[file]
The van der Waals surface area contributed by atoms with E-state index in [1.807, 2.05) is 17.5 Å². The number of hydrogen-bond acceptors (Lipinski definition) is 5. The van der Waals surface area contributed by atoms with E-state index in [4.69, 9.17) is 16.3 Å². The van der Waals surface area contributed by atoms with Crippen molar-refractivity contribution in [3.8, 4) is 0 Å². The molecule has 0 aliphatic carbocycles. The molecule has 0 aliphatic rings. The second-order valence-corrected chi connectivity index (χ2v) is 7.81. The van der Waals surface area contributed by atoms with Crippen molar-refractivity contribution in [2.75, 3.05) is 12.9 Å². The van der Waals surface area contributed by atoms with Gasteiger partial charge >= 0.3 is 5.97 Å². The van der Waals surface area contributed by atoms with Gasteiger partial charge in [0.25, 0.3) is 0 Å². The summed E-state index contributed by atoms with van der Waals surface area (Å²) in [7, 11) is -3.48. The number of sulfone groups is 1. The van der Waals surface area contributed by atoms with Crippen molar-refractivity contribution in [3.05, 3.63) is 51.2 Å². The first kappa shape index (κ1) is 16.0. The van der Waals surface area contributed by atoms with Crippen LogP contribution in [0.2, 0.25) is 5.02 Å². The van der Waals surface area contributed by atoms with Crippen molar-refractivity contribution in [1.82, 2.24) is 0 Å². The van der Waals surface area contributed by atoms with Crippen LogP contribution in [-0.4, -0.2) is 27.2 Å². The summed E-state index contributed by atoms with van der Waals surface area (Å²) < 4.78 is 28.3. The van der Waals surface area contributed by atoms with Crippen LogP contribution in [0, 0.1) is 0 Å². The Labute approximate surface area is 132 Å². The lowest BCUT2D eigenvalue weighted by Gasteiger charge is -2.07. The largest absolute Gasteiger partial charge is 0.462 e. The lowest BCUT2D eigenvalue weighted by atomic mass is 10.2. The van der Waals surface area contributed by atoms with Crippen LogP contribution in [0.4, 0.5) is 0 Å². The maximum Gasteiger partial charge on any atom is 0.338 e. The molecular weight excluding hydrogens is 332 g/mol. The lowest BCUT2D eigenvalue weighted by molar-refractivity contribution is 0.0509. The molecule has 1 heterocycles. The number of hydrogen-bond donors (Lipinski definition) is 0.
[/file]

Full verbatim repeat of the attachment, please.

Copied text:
The van der Waals surface area contributed by atoms with E-state index in [1.807, 2.05) is 17.5 Å². The number of hydrogen-bond acceptors (Lipinski definition) is 5. The van der Waals surface area contributed by atoms with E-state index in [4.69, 9.17) is 16.3 Å². The van der Waals surface area contributed by atoms with Crippen molar-refractivity contribution in [3.8, 4) is 0 Å². The molecule has 0 aliphatic carbocycles. The molecule has 0 aliphatic rings. The second-order valence-corrected chi connectivity index (χ2v) is 7.81. The van der Waals surface area contributed by atoms with Crippen molar-refractivity contribution in [2.75, 3.05) is 12.9 Å². The van der Waals surface area contributed by atoms with Gasteiger partial charge >= 0.3 is 5.97 Å². The van der Waals surface area contributed by atoms with Gasteiger partial charge in [0.25, 0.3) is 0 Å². The summed E-state index contributed by atoms with van der Waals surface area (Å²) in [7, 11) is -3.48. The number of sulfone groups is 1. The van der Waals surface area contributed by atoms with Crippen molar-refractivity contribution in [3.05, 3.63) is 51.2 Å². The first kappa shape index (κ1) is 16.0. The van der Waals surface area contributed by atoms with Crippen LogP contribution in [0.2, 0.25) is 5.02 Å². The van der Waals surface area contributed by atoms with Crippen molar-refractivity contribution in [1.82, 2.24) is 0 Å². The van der Waals surface area contributed by atoms with Crippen LogP contribution in [-0.4, -0.2) is 27.2 Å². The summed E-state index contributed by atoms with van der Waals surface area (Å²) < 4.78 is 28.3. The van der Waals surface area contributed by atoms with Crippen LogP contribution in [0, 0.1) is 0 Å². The Labute approximate surface area is 132 Å². The lowest BCUT2D eigenvalue weighted by Gasteiger charge is -2.07. The largest absolute Gasteiger partial charge is 0.462 e. The lowest BCUT2D eigenvalue weighted by atomic mass is 10.2. The van der Waals surface area contributed by atoms with Crippen LogP contribution in [0.4, 0.5) is 0 Å². The maximum Gasteiger partial charge on any atom is 0.338 e. The molecular weight excluding hydrogens is 332 g/mol. The lowest BCUT2D eigenvalue weighted by molar-refractivity contribution is 0.0509. The molecule has 1 heterocycles. The number of hydrogen-bond donors (Lipinski definition) is 0.